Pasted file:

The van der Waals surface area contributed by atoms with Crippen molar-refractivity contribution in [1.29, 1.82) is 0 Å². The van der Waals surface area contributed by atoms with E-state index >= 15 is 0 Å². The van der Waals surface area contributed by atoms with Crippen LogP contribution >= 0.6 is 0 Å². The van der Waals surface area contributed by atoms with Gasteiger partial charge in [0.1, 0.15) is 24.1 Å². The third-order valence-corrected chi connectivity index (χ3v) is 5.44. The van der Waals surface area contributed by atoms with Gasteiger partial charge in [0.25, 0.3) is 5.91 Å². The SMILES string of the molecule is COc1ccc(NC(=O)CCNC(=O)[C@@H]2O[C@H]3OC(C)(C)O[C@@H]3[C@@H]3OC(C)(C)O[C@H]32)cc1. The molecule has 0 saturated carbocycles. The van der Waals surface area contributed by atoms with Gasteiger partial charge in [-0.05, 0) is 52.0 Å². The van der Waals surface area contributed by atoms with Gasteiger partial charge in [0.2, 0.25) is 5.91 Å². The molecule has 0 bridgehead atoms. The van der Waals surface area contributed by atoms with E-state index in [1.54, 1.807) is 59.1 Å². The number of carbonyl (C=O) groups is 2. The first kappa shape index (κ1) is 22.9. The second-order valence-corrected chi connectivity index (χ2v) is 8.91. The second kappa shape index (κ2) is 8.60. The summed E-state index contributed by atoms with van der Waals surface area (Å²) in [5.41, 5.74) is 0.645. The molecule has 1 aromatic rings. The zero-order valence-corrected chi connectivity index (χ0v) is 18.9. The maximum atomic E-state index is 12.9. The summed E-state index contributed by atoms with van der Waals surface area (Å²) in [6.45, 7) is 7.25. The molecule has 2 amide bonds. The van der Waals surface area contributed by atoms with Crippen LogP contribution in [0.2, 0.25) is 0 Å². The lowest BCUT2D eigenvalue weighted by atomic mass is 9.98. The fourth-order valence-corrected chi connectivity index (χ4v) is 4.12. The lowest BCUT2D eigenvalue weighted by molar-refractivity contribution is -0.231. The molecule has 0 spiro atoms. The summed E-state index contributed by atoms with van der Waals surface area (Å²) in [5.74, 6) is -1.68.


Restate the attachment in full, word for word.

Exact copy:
The van der Waals surface area contributed by atoms with Crippen molar-refractivity contribution in [1.29, 1.82) is 0 Å². The van der Waals surface area contributed by atoms with E-state index >= 15 is 0 Å². The van der Waals surface area contributed by atoms with Crippen LogP contribution >= 0.6 is 0 Å². The van der Waals surface area contributed by atoms with Gasteiger partial charge in [0.1, 0.15) is 24.1 Å². The third-order valence-corrected chi connectivity index (χ3v) is 5.44. The van der Waals surface area contributed by atoms with Gasteiger partial charge in [0.25, 0.3) is 5.91 Å². The SMILES string of the molecule is COc1ccc(NC(=O)CCNC(=O)[C@@H]2O[C@H]3OC(C)(C)O[C@@H]3[C@@H]3OC(C)(C)O[C@H]32)cc1. The molecule has 0 saturated carbocycles. The van der Waals surface area contributed by atoms with Gasteiger partial charge in [-0.05, 0) is 52.0 Å². The van der Waals surface area contributed by atoms with Gasteiger partial charge in [0.2, 0.25) is 5.91 Å². The molecule has 0 bridgehead atoms. The van der Waals surface area contributed by atoms with E-state index in [1.54, 1.807) is 59.1 Å². The number of carbonyl (C=O) groups is 2. The first kappa shape index (κ1) is 22.9. The second-order valence-corrected chi connectivity index (χ2v) is 8.91. The second kappa shape index (κ2) is 8.60. The summed E-state index contributed by atoms with van der Waals surface area (Å²) in [5.41, 5.74) is 0.645. The molecule has 1 aromatic rings. The zero-order valence-corrected chi connectivity index (χ0v) is 18.9. The maximum atomic E-state index is 12.9. The summed E-state index contributed by atoms with van der Waals surface area (Å²) in [6.45, 7) is 7.25. The molecule has 2 amide bonds. The van der Waals surface area contributed by atoms with Crippen LogP contribution in [0.2, 0.25) is 0 Å². The lowest BCUT2D eigenvalue weighted by atomic mass is 9.98. The fourth-order valence-corrected chi connectivity index (χ4v) is 4.12. The lowest BCUT2D eigenvalue weighted by molar-refractivity contribution is -0.231. The molecule has 0 spiro atoms. The summed E-state index contributed by atoms with van der Waals surface area (Å²) in [5.74, 6) is -1.68.